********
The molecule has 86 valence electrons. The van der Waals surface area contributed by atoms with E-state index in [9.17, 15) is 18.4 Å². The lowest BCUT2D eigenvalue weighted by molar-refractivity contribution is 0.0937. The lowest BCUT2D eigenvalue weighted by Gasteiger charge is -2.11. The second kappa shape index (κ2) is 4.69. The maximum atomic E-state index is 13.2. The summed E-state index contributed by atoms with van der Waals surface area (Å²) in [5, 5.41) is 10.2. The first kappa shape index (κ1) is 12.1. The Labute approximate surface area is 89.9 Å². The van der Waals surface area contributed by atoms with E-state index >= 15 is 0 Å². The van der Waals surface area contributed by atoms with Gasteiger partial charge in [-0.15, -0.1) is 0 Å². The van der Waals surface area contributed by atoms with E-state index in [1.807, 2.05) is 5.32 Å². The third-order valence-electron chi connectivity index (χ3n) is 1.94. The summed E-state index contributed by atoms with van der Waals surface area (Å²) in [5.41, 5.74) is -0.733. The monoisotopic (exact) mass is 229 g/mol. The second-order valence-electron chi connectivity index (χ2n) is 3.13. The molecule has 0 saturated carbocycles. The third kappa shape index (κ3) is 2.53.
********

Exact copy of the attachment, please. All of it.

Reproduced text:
The molecule has 86 valence electrons. The van der Waals surface area contributed by atoms with E-state index in [9.17, 15) is 18.4 Å². The lowest BCUT2D eigenvalue weighted by molar-refractivity contribution is 0.0937. The lowest BCUT2D eigenvalue weighted by Gasteiger charge is -2.11. The second kappa shape index (κ2) is 4.69. The maximum atomic E-state index is 13.2. The summed E-state index contributed by atoms with van der Waals surface area (Å²) in [5, 5.41) is 10.2. The first kappa shape index (κ1) is 12.1. The Labute approximate surface area is 89.9 Å². The van der Waals surface area contributed by atoms with E-state index >= 15 is 0 Å². The van der Waals surface area contributed by atoms with Gasteiger partial charge in [-0.15, -0.1) is 0 Å². The van der Waals surface area contributed by atoms with E-state index in [1.807, 2.05) is 5.32 Å². The third-order valence-electron chi connectivity index (χ3n) is 1.94. The summed E-state index contributed by atoms with van der Waals surface area (Å²) in [5.41, 5.74) is -0.733. The monoisotopic (exact) mass is 229 g/mol. The second-order valence-electron chi connectivity index (χ2n) is 3.13. The molecule has 0 saturated carbocycles. The third kappa shape index (κ3) is 2.53.